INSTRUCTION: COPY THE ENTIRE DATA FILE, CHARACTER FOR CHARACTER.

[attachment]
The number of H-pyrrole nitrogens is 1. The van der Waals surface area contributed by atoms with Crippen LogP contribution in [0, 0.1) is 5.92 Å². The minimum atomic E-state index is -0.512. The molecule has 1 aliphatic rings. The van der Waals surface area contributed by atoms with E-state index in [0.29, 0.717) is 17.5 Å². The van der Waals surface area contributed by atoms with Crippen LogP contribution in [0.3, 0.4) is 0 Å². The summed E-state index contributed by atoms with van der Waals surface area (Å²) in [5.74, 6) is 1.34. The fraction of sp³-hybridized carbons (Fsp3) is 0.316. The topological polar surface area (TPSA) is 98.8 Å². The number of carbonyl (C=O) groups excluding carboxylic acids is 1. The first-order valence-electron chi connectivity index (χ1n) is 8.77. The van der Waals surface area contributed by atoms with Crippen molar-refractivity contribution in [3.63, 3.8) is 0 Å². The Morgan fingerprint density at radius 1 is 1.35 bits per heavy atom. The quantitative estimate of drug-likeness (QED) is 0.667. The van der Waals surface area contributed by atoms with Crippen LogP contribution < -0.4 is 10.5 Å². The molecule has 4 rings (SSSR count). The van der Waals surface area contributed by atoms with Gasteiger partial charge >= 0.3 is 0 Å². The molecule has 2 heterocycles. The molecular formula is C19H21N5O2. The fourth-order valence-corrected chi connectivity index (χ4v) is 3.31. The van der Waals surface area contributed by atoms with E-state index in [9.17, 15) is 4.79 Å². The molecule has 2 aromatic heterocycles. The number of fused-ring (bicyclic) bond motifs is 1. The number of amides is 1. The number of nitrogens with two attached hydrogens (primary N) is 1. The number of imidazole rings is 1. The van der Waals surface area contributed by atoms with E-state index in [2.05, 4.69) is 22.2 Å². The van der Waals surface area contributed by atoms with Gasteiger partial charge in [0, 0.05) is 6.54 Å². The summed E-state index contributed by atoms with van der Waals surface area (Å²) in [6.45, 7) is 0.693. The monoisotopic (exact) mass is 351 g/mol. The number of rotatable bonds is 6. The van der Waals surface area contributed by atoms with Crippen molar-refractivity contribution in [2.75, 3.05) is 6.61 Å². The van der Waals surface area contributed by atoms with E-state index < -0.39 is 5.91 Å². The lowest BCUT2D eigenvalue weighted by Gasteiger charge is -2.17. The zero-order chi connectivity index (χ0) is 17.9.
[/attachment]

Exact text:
The number of H-pyrrole nitrogens is 1. The van der Waals surface area contributed by atoms with Crippen LogP contribution in [0, 0.1) is 5.92 Å². The minimum atomic E-state index is -0.512. The molecule has 1 aliphatic rings. The van der Waals surface area contributed by atoms with E-state index in [0.29, 0.717) is 17.5 Å². The van der Waals surface area contributed by atoms with Crippen LogP contribution in [0.3, 0.4) is 0 Å². The summed E-state index contributed by atoms with van der Waals surface area (Å²) in [5.74, 6) is 1.34. The fraction of sp³-hybridized carbons (Fsp3) is 0.316. The topological polar surface area (TPSA) is 98.8 Å². The number of carbonyl (C=O) groups excluding carboxylic acids is 1. The first-order valence-electron chi connectivity index (χ1n) is 8.77. The van der Waals surface area contributed by atoms with Crippen molar-refractivity contribution in [3.63, 3.8) is 0 Å². The Morgan fingerprint density at radius 1 is 1.35 bits per heavy atom. The quantitative estimate of drug-likeness (QED) is 0.667. The van der Waals surface area contributed by atoms with Crippen LogP contribution < -0.4 is 10.5 Å². The molecule has 4 rings (SSSR count). The van der Waals surface area contributed by atoms with Gasteiger partial charge >= 0.3 is 0 Å². The molecule has 2 heterocycles. The molecular formula is C19H21N5O2. The fourth-order valence-corrected chi connectivity index (χ4v) is 3.31. The van der Waals surface area contributed by atoms with E-state index in [9.17, 15) is 4.79 Å². The molecule has 2 aromatic heterocycles. The number of fused-ring (bicyclic) bond motifs is 1. The number of amides is 1. The number of nitrogens with two attached hydrogens (primary N) is 1. The number of imidazole rings is 1. The van der Waals surface area contributed by atoms with E-state index in [2.05, 4.69) is 22.2 Å². The van der Waals surface area contributed by atoms with Gasteiger partial charge in [0, 0.05) is 6.54 Å². The summed E-state index contributed by atoms with van der Waals surface area (Å²) in [6.45, 7) is 0.693. The monoisotopic (exact) mass is 351 g/mol. The number of rotatable bonds is 6. The van der Waals surface area contributed by atoms with Crippen molar-refractivity contribution in [2.75, 3.05) is 6.61 Å². The van der Waals surface area contributed by atoms with E-state index < -0.39 is 5.91 Å². The lowest BCUT2D eigenvalue weighted by Gasteiger charge is -2.17. The zero-order chi connectivity index (χ0) is 17.9.